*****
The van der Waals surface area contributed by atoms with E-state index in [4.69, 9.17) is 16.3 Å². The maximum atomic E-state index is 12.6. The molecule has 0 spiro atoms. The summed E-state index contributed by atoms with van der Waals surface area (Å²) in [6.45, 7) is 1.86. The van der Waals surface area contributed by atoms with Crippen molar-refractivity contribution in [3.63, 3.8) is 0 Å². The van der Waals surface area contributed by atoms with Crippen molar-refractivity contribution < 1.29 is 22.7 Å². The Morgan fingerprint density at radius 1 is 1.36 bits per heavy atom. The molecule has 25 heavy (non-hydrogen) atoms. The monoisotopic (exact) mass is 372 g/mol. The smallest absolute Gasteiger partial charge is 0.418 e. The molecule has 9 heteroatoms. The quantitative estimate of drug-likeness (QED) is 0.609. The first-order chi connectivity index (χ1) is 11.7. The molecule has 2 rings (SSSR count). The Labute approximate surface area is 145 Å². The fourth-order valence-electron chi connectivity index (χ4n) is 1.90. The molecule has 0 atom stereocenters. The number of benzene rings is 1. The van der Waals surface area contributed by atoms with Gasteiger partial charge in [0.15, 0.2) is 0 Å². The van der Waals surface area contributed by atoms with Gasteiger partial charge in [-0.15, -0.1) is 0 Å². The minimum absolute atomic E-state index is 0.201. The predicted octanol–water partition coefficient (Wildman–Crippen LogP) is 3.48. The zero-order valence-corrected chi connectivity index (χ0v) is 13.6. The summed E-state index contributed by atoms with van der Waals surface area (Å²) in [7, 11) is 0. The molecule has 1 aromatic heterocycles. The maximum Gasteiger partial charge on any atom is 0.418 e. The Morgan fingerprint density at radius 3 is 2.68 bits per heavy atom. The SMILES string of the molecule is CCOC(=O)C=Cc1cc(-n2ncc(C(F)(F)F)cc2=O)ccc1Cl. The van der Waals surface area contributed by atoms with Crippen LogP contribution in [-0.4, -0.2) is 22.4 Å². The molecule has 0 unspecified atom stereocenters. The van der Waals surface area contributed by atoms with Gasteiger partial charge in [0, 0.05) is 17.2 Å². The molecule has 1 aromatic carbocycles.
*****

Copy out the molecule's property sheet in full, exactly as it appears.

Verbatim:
The van der Waals surface area contributed by atoms with E-state index in [4.69, 9.17) is 16.3 Å². The maximum atomic E-state index is 12.6. The molecule has 0 spiro atoms. The summed E-state index contributed by atoms with van der Waals surface area (Å²) in [6.45, 7) is 1.86. The van der Waals surface area contributed by atoms with Crippen molar-refractivity contribution in [3.63, 3.8) is 0 Å². The van der Waals surface area contributed by atoms with Crippen molar-refractivity contribution < 1.29 is 22.7 Å². The Morgan fingerprint density at radius 1 is 1.36 bits per heavy atom. The molecule has 25 heavy (non-hydrogen) atoms. The monoisotopic (exact) mass is 372 g/mol. The smallest absolute Gasteiger partial charge is 0.418 e. The molecule has 9 heteroatoms. The quantitative estimate of drug-likeness (QED) is 0.609. The first-order chi connectivity index (χ1) is 11.7. The molecule has 2 rings (SSSR count). The Labute approximate surface area is 145 Å². The fourth-order valence-electron chi connectivity index (χ4n) is 1.90. The molecule has 0 atom stereocenters. The number of benzene rings is 1. The van der Waals surface area contributed by atoms with Gasteiger partial charge in [0.15, 0.2) is 0 Å². The van der Waals surface area contributed by atoms with Gasteiger partial charge in [-0.15, -0.1) is 0 Å². The minimum absolute atomic E-state index is 0.201. The predicted octanol–water partition coefficient (Wildman–Crippen LogP) is 3.48. The zero-order valence-corrected chi connectivity index (χ0v) is 13.6. The summed E-state index contributed by atoms with van der Waals surface area (Å²) in [7, 11) is 0. The molecule has 1 aromatic heterocycles. The maximum Gasteiger partial charge on any atom is 0.418 e. The Morgan fingerprint density at radius 3 is 2.68 bits per heavy atom. The SMILES string of the molecule is CCOC(=O)C=Cc1cc(-n2ncc(C(F)(F)F)cc2=O)ccc1Cl. The van der Waals surface area contributed by atoms with Crippen LogP contribution in [-0.4, -0.2) is 22.4 Å². The molecule has 0 unspecified atom stereocenters. The van der Waals surface area contributed by atoms with Gasteiger partial charge in [0, 0.05) is 17.2 Å². The molecule has 1 aromatic carbocycles.